Editorial Calendars Keep Your Blog Consistent and Establish Your Brand
Every successful blog relies on an editorial calendar. An editorial calendar is a list of all the topics you plan to cover while job searching (via text, audio, or video) over a defined period of time.
According to ProBlogger’s Darren Rowse, here are four reasons you need a content plan:
To combat writer’s block: You don’t want to be stuck on publication day with writer’s block thinking, Here’s another day I didn’t post, and I still can’t think of anything to write. Having a list of topics in front of you is a great backup plan.
To build good habits: In the long term, you’ll need to post consistently over the life of your blog. Planning ahead will force you to post regularly and respond to comments, which is good blogger behavior.
To be seen as a niche authority: The name of the game is establishing your expertise on something. Publishing consistently about your topic is the best way to build an authoritative voice.
To get help with post ideas: The process of sitting down and thinking about the next three to six months of posts gets your mind rolling. After a while, you’ll notice that newer and better ideas emerge. Don’t be surprised if you find yourself improving your content plan days after you think you’ve finished.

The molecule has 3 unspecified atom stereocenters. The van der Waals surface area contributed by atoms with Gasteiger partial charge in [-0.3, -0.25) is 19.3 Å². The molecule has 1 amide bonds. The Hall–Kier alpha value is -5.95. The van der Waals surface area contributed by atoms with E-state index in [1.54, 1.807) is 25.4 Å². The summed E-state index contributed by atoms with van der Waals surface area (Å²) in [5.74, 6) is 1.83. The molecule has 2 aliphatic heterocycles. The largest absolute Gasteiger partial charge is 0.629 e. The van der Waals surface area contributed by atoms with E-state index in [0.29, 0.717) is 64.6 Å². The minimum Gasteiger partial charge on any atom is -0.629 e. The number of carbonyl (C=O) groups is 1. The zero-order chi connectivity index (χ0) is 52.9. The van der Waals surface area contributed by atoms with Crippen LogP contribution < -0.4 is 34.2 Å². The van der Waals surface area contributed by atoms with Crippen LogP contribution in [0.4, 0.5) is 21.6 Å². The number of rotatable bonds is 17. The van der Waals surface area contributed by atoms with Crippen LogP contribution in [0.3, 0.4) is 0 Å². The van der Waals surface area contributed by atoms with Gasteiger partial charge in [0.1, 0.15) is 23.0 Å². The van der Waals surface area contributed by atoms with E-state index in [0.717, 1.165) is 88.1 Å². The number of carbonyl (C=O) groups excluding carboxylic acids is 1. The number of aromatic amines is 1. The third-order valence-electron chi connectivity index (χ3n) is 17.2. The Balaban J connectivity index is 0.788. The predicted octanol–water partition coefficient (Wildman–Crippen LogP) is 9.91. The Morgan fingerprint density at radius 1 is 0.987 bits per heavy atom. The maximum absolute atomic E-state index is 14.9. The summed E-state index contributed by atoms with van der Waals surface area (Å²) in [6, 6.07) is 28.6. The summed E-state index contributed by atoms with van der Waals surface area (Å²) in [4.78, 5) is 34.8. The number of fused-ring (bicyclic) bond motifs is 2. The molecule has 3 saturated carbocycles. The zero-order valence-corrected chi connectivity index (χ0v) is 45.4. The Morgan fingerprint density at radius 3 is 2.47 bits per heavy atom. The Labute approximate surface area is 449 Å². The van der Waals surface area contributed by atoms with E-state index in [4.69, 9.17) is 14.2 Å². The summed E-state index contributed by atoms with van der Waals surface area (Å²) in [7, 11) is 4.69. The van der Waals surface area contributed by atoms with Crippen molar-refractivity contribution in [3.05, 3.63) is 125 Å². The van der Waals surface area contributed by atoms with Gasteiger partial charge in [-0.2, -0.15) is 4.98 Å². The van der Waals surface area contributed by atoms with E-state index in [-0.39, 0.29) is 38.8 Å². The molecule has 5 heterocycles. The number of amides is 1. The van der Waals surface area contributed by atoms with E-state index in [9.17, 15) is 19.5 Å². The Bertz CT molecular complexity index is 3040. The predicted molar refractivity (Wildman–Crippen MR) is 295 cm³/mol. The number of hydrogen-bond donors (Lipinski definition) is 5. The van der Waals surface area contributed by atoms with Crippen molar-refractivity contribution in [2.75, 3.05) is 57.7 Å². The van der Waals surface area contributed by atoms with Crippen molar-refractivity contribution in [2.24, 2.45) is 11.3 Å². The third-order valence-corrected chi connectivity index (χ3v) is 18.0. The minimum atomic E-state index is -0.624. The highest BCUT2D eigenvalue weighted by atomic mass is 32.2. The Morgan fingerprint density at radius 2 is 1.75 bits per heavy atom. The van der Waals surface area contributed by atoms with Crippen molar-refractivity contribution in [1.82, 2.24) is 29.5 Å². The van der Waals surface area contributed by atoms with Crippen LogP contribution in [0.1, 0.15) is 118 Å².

Creating your own editorial calendar is easy. Follow these steps to get started:
Choose a niche topic that you feel very comfortable with.
All the techniques in the world can’t help if you don’t know your topic.
Break your topic down into five categories or subtopics and list them at the top of a spreadsheet.
Think of a category in a blog as a chapter in a book. When thinking about your topic, consider breaking it down into categories and then developing content to fit within each category.
List the weeks down the left side of the spreadsheet.
Decide how many times a week you want to post.
Usually, you want to post between three and five times per week during your first three months. (Your blog needs to have a higher frequency of posting during the first three months than at any other time so you can grow your followers and they can trust that you’ll stick around.) After the first three months, then you can consider tapering off to two to three times per week.
Come up with a list of specific blog posts you’ll write and put the titles of each post under the appropriate category and week.
Pre-writing articles can give you a backup when you’re out of ideas, so be sure to pre-write at least five articles before officially launching your content. Doing so gives you some cushion as you get used to this new part of your life. Find the schedule that works best for you.
If you’re looking for additional structure around your content planning, it’s highly recommended that you download Charlie Gilkie’s blog post planners. (Click on Free Planners and then scroll down to find The Blog Post Planner and Calendar section.) Every month, Charlie publishes a new planner designed to help you think about what you’re going to write about for each of your categories.